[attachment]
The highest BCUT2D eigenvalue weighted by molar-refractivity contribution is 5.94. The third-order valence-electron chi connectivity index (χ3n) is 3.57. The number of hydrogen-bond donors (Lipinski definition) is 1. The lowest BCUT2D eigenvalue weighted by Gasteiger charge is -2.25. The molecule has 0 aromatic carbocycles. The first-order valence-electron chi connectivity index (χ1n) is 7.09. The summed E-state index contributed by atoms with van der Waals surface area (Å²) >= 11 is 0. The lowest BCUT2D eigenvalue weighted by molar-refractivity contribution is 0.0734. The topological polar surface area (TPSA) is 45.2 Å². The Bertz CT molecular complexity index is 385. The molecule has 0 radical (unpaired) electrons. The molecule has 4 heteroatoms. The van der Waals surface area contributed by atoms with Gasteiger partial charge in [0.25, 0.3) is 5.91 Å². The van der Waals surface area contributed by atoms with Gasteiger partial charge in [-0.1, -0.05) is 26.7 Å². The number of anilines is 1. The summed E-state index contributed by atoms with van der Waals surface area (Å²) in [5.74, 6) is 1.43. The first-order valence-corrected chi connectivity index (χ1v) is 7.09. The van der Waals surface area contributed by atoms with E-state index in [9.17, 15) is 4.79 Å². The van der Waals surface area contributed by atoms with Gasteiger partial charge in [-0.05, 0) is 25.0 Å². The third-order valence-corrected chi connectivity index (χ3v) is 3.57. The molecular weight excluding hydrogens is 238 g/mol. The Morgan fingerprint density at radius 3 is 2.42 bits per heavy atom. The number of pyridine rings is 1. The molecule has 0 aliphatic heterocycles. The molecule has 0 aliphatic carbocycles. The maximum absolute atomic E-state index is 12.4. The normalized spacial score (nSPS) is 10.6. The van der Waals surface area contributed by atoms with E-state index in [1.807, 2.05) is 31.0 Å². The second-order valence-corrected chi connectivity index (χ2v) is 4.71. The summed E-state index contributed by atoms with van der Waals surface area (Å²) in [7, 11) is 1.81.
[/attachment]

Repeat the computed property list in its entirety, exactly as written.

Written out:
The highest BCUT2D eigenvalue weighted by molar-refractivity contribution is 5.94. The third-order valence-electron chi connectivity index (χ3n) is 3.57. The number of hydrogen-bond donors (Lipinski definition) is 1. The lowest BCUT2D eigenvalue weighted by Gasteiger charge is -2.25. The molecule has 0 aromatic carbocycles. The first-order valence-electron chi connectivity index (χ1n) is 7.09. The summed E-state index contributed by atoms with van der Waals surface area (Å²) >= 11 is 0. The lowest BCUT2D eigenvalue weighted by molar-refractivity contribution is 0.0734. The topological polar surface area (TPSA) is 45.2 Å². The Bertz CT molecular complexity index is 385. The molecule has 0 radical (unpaired) electrons. The molecule has 4 heteroatoms. The van der Waals surface area contributed by atoms with Gasteiger partial charge in [0.25, 0.3) is 5.91 Å². The van der Waals surface area contributed by atoms with Gasteiger partial charge in [-0.1, -0.05) is 26.7 Å². The number of anilines is 1. The summed E-state index contributed by atoms with van der Waals surface area (Å²) in [5.74, 6) is 1.43. The first-order valence-corrected chi connectivity index (χ1v) is 7.09. The van der Waals surface area contributed by atoms with E-state index in [9.17, 15) is 4.79 Å². The van der Waals surface area contributed by atoms with Gasteiger partial charge in [-0.05, 0) is 25.0 Å². The third-order valence-corrected chi connectivity index (χ3v) is 3.57. The molecular weight excluding hydrogens is 238 g/mol. The Morgan fingerprint density at radius 3 is 2.42 bits per heavy atom. The number of pyridine rings is 1. The molecule has 0 aliphatic heterocycles. The molecule has 0 aliphatic carbocycles. The maximum absolute atomic E-state index is 12.4. The normalized spacial score (nSPS) is 10.6. The van der Waals surface area contributed by atoms with E-state index in [1.807, 2.05) is 31.0 Å². The second-order valence-corrected chi connectivity index (χ2v) is 4.71. The summed E-state index contributed by atoms with van der Waals surface area (Å²) in [7, 11) is 1.81.